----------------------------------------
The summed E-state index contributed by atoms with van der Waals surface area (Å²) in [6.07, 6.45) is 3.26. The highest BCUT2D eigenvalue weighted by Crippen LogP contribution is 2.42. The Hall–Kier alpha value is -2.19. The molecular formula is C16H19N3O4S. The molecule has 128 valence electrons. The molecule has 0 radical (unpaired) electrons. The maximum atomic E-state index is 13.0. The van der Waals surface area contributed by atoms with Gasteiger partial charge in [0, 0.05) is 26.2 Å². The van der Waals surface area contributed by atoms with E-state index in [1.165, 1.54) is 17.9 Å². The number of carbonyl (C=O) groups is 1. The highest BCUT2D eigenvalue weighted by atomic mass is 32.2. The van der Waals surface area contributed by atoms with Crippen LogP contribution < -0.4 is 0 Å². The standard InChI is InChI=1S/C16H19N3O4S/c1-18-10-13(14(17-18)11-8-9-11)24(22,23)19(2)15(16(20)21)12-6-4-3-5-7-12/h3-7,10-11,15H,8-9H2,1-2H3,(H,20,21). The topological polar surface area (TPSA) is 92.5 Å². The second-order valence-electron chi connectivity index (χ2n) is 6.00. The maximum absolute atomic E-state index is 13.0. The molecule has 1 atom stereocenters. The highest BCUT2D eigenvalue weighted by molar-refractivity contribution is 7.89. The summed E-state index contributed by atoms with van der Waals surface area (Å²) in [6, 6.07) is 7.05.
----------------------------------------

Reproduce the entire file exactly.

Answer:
The summed E-state index contributed by atoms with van der Waals surface area (Å²) in [6.07, 6.45) is 3.26. The highest BCUT2D eigenvalue weighted by Crippen LogP contribution is 2.42. The Hall–Kier alpha value is -2.19. The molecular formula is C16H19N3O4S. The molecule has 128 valence electrons. The molecule has 0 radical (unpaired) electrons. The maximum atomic E-state index is 13.0. The van der Waals surface area contributed by atoms with Gasteiger partial charge in [0, 0.05) is 26.2 Å². The van der Waals surface area contributed by atoms with E-state index in [1.165, 1.54) is 17.9 Å². The number of carbonyl (C=O) groups is 1. The highest BCUT2D eigenvalue weighted by atomic mass is 32.2. The van der Waals surface area contributed by atoms with Crippen LogP contribution < -0.4 is 0 Å². The standard InChI is InChI=1S/C16H19N3O4S/c1-18-10-13(14(17-18)11-8-9-11)24(22,23)19(2)15(16(20)21)12-6-4-3-5-7-12/h3-7,10-11,15H,8-9H2,1-2H3,(H,20,21). The topological polar surface area (TPSA) is 92.5 Å². The second-order valence-electron chi connectivity index (χ2n) is 6.00. The maximum absolute atomic E-state index is 13.0. The molecule has 1 atom stereocenters. The highest BCUT2D eigenvalue weighted by molar-refractivity contribution is 7.89. The summed E-state index contributed by atoms with van der Waals surface area (Å²) in [6, 6.07) is 7.05.